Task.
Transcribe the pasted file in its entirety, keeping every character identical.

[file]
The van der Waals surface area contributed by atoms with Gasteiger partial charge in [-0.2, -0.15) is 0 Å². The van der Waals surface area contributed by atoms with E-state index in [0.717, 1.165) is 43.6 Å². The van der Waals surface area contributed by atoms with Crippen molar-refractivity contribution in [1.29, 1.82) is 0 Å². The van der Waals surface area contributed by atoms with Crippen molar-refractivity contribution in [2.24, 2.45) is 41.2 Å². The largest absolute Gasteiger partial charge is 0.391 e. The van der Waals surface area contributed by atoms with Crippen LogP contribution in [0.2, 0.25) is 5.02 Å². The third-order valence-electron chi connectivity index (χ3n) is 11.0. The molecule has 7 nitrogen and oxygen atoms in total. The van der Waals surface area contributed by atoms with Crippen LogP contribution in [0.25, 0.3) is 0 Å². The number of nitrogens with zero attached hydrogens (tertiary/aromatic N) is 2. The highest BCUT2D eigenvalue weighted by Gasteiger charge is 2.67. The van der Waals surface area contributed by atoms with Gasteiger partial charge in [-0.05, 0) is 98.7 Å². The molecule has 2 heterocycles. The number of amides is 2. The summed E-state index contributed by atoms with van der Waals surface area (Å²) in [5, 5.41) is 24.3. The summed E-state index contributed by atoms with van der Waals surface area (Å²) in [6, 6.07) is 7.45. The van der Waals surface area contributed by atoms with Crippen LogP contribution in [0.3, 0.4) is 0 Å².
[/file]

The van der Waals surface area contributed by atoms with Gasteiger partial charge in [-0.2, -0.15) is 0 Å². The van der Waals surface area contributed by atoms with E-state index in [0.717, 1.165) is 43.6 Å². The van der Waals surface area contributed by atoms with Crippen molar-refractivity contribution in [1.29, 1.82) is 0 Å². The van der Waals surface area contributed by atoms with Crippen molar-refractivity contribution in [2.24, 2.45) is 41.2 Å². The largest absolute Gasteiger partial charge is 0.391 e. The van der Waals surface area contributed by atoms with Crippen LogP contribution in [0.2, 0.25) is 5.02 Å². The third-order valence-electron chi connectivity index (χ3n) is 11.0. The molecule has 7 nitrogen and oxygen atoms in total. The van der Waals surface area contributed by atoms with Crippen LogP contribution in [0.25, 0.3) is 0 Å². The number of nitrogens with zero attached hydrogens (tertiary/aromatic N) is 2. The highest BCUT2D eigenvalue weighted by Gasteiger charge is 2.67. The van der Waals surface area contributed by atoms with Gasteiger partial charge in [-0.05, 0) is 98.7 Å². The molecule has 2 heterocycles. The number of amides is 2. The summed E-state index contributed by atoms with van der Waals surface area (Å²) in [5, 5.41) is 24.3. The summed E-state index contributed by atoms with van der Waals surface area (Å²) in [6, 6.07) is 7.45. The van der Waals surface area contributed by atoms with Crippen LogP contribution in [0.3, 0.4) is 0 Å².